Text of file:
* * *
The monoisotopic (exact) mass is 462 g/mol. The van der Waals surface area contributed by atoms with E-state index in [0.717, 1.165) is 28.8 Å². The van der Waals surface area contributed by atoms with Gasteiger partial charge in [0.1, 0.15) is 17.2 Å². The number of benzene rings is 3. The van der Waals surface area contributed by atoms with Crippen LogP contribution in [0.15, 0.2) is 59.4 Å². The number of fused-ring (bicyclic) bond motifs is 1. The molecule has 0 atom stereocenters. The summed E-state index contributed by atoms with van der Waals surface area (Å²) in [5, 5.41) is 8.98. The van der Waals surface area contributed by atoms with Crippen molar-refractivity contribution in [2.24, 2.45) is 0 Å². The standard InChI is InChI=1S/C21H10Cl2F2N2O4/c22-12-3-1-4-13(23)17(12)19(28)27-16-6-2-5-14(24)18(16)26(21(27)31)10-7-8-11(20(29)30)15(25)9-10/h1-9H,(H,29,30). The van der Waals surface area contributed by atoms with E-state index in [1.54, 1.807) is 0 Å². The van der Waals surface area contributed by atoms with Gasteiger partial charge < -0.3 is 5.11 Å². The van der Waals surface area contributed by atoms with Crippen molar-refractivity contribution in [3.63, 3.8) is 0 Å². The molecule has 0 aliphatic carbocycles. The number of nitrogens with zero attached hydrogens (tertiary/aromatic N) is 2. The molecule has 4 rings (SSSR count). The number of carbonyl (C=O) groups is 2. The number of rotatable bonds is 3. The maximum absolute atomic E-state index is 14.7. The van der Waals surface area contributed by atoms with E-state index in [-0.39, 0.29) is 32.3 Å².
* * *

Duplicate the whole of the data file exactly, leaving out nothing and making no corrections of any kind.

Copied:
The monoisotopic (exact) mass is 462 g/mol. The van der Waals surface area contributed by atoms with E-state index in [0.717, 1.165) is 28.8 Å². The van der Waals surface area contributed by atoms with Gasteiger partial charge in [0.1, 0.15) is 17.2 Å². The number of benzene rings is 3. The van der Waals surface area contributed by atoms with Crippen LogP contribution in [0.15, 0.2) is 59.4 Å². The number of fused-ring (bicyclic) bond motifs is 1. The molecule has 0 atom stereocenters. The summed E-state index contributed by atoms with van der Waals surface area (Å²) in [5, 5.41) is 8.98. The van der Waals surface area contributed by atoms with Crippen molar-refractivity contribution in [2.24, 2.45) is 0 Å². The standard InChI is InChI=1S/C21H10Cl2F2N2O4/c22-12-3-1-4-13(23)17(12)19(28)27-16-6-2-5-14(24)18(16)26(21(27)31)10-7-8-11(20(29)30)15(25)9-10/h1-9H,(H,29,30). The van der Waals surface area contributed by atoms with E-state index in [1.54, 1.807) is 0 Å². The van der Waals surface area contributed by atoms with Gasteiger partial charge < -0.3 is 5.11 Å². The van der Waals surface area contributed by atoms with Crippen molar-refractivity contribution in [3.63, 3.8) is 0 Å². The molecule has 0 aliphatic carbocycles. The number of nitrogens with zero attached hydrogens (tertiary/aromatic N) is 2. The molecule has 4 rings (SSSR count). The number of carbonyl (C=O) groups is 2. The number of rotatable bonds is 3. The maximum absolute atomic E-state index is 14.7. The van der Waals surface area contributed by atoms with E-state index in [-0.39, 0.29) is 32.3 Å².